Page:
Achieving the GSTC-Recognized status means that a sustainable tourism standard has been reviewed by GSTC technical experts and the GSTC Accreditation Panel and deemed equivalent to the GSTC Criteria for sustainable tourism. Additionally, an organization that meets GSTC requirements must administer the standard. GSTC Recognition does not ensure that the certification process is reliable, only that the set of standards used to certify includes the minimum elements to ensure sustainability. The purpose of the GSTC programs is to use a common and clear definition of what ‘sustainable tourism’ means, as well as to reward genuine practitioners of sustainable tourism, which in turn builds confidence and credibility with consumers.

“Mauritius is a destination of pleasure with the Mauritian hospitality composing of the rainbow and peaceful population originating from India, China, Africa, and Europe. The Sun, Sand, Sea and Pure Air is the strength of our Island, situated in the middle of the Indian Ocean.”

The Ministry of Tourism and the Tourism Authority in Mauritius have already endorsed a pilot project for the implementation of the Sustainable Tourism Standard in hotels and tours its certification by the Mauritius Standards Bureau: “The Certification of tourism operators to MS 165:2019 can take a better position in the tourism market to distinguish them from any tourist operators that may be guilty of destroying the environment, society, culture, and economy of the island and the globe.”

To date, 11 destination standards, and 32 hotels and tour operators standards have achieved GSTC-Recognized status. The completion of these step-wise programs rewards standard owners for their commitment to sustainability while offering the market a proof that these standards adhere to international norms.

The GSTC will continue to work with organizations around the world to provide GSTC Recognition of standards for sustainability in travel and tourism. GSTC Recognition does not ensure that a certification process is reliable, only that the set of standards used to certify are equivalent to the GSTC Criteria. GSTC-Recognized standard owners are encouraged to complete the Accreditation process which relates to the quality and neutrality of their certification process. Achieving a GSTC-Accredited status affirms that their certification process follows the highest international standards while further distinguishing their standards and processes amongst other certification programs.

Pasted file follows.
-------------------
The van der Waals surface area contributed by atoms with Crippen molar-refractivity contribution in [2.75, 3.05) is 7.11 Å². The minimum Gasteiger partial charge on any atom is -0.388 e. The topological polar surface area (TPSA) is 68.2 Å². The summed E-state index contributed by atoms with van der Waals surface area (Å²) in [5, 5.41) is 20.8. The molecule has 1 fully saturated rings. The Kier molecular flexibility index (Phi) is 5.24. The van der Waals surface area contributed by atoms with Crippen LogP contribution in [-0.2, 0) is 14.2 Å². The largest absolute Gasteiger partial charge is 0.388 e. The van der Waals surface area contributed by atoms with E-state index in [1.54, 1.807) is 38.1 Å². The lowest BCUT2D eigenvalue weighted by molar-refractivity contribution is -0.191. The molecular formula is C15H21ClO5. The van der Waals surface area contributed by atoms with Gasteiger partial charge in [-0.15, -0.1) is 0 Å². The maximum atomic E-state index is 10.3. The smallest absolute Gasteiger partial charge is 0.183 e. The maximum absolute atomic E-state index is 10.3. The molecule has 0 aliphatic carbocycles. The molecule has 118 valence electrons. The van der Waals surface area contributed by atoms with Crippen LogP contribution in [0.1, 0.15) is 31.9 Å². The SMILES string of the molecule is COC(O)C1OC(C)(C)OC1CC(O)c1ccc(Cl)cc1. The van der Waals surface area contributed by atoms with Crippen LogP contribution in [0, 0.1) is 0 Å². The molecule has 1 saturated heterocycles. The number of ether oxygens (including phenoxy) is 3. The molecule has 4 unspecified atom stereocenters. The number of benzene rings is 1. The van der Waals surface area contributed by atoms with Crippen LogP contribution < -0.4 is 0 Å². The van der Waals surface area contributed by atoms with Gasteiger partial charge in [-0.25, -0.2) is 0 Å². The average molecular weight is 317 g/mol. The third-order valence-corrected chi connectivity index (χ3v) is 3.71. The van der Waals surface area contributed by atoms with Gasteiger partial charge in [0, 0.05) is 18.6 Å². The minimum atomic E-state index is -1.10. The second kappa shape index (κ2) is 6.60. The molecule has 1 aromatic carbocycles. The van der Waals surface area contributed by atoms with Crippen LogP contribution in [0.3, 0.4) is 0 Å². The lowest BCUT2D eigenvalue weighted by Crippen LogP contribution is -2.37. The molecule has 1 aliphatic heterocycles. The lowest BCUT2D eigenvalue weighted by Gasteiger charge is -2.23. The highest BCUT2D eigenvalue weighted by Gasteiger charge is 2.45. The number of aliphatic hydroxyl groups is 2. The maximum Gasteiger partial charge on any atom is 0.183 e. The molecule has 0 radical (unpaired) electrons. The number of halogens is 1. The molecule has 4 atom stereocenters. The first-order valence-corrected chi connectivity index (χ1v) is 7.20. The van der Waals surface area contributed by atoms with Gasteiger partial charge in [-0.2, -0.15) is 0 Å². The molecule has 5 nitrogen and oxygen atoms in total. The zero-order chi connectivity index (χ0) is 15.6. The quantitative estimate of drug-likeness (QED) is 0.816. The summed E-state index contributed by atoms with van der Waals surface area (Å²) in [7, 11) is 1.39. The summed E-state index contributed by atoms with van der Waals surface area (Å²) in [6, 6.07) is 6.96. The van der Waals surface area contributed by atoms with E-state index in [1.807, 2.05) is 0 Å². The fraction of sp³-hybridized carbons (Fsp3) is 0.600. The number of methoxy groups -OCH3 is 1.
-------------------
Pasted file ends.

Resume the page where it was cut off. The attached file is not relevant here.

By: Vicky Karantzavelou – Source:
https://www.traveldailynews.com/post/the-mauritian-standard-on-sustainable-tourism-is-now-a-gstc-recognized-standard

Chinese tourism to U.S. drops for 1st time in 15 years amid trade war

After more than a decade of rapid growth, Chinese travel to the U.S. is falling as the Trump administration wages a trade war with China. And that has U.S. cities, malls and other tourist spots scrambling to reverse the trend.

Travel from China to the U.S. fell 5.7% in 2018 to 2.9 million visitors, according to the National Travel and Tourism Office, which collects data from U.S. Customs forms. It was the first time since 2003 that Chinese travel to the U.S. slipped from the prior year.

Friction between the U.S. and China is one reason for the slowdown. The Trump administration first imposed tariffs on Chinese solar panels and washing machines in January 2018, and the trade war has escalated from there. The U.S. now has a 25% tariff on $200 billion worth of Chinese imports, while China has retaliated with tariffs on $60 billion of U.S. imports.